The Colombo Trilateral Summit: What Does it Mean For India in Its Neighbourhood?
India’s National Security Advisor, Ajit Doval paid a visit to Colombo from 27-28 November 2020 in the midst of the trilateral Maritime Summit at a time when many are laying further focus on the maritime domain in the Indian Ocean Region where 55 % of global container traffic takes place in the Indian Ocean which is now being seen as a strategic chokepoint by many.
Looking at the current scenario, India has been widely appreciated for its welfare role under the Mission SAGAR for providing aid and medical equipment’s to the Maldives in May and June through the distribution of essential goods such as masks, PPE kits. Main themes which were prioritised during this recent meeting, were counterterrorism, disaster management and cultural revival in context to the Buddhist linkages between India and Sri Lanka, piracy and respect for international law.
The three countries could collaborate on the SAARC Covid Fund and make enormous contributions towards the same so that there is joint research on medicinal growth, vaccine development, sharing of intelligence and information. India was committed to supporting the Maldives in its development and economic recovery through the provision of a financial package, amounting to USD $400 million and a Line Of credit of about USD$ 800 million. Infrastructure is also an essential determinant in the relations between the three where projects such as the creation of an air bubble, further progress of the Greater Male Connectivity Project, starting off a ferry project last year to make travelling and free movement of goods easier.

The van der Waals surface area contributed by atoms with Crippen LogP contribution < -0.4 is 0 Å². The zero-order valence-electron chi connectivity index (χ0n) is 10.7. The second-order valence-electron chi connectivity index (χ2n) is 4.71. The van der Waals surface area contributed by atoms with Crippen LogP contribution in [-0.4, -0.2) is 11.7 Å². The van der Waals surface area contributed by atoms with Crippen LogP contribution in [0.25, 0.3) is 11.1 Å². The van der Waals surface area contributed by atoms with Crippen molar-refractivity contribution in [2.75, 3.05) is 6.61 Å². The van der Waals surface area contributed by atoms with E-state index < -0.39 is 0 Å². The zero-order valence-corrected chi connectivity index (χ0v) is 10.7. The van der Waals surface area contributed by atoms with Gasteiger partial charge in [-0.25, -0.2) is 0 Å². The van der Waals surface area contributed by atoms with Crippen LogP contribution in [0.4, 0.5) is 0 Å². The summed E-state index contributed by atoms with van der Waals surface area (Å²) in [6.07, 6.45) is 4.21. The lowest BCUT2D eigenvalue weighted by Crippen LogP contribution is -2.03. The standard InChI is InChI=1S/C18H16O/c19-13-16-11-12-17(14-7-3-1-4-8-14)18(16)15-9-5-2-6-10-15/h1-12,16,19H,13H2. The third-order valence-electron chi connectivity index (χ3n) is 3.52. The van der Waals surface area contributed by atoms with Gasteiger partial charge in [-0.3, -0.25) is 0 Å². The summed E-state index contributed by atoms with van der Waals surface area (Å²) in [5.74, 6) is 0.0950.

Abhinanjan Rej, an expert from New Delhi-based Observer Research Foundation, opined in a recent article about the countries highly showing loyalty towards China with respect to Gotbaya Rajapaksa’s China stand regards to investments and projects, free trade agreements. Also, Mahinda Rajapaksa in 2015 was against any US or India role with respect to Chinese involvement in the region and further blamed the intelligence units for starting an anti- China propaganda leading weakening ties between India and Sri Lanka even though India showed commitment towards infrastructure development in the East Colombo Port Terminal and Trincomalee.
These smaller countries slowly are not taking Chinese investments lightly due to which the two South Asian island countries are keeping their option open with regards to an India First approach and being unclear with respect to which side to actually choose. Suspicions could be erased if there is mutual trust, increased cooperation in the maritime domain and balanced equilibrium in terms of strength, capacity among various countries with no party trying to create insecurity in the region which is being seen as one of the main reasons behind unfruitful debates and conflict of interest in the SAARC.
India, it seems needs to further assert itself and attract its neighbours, which could be under a threat of not being able to pay up the loans and further having a distorted viewpoint about India’s welfare initiatives and as far as the Neighbourhood First Policy goes, the neighbours are required to perceive India as a trustful hegemon rather than look at the latter’s rise in a sceptical manner under another aspiring superpower’s preference.
The views and opinions expressed in this article are those of the author and do not necessarily reflect the views of The Kootneeti Team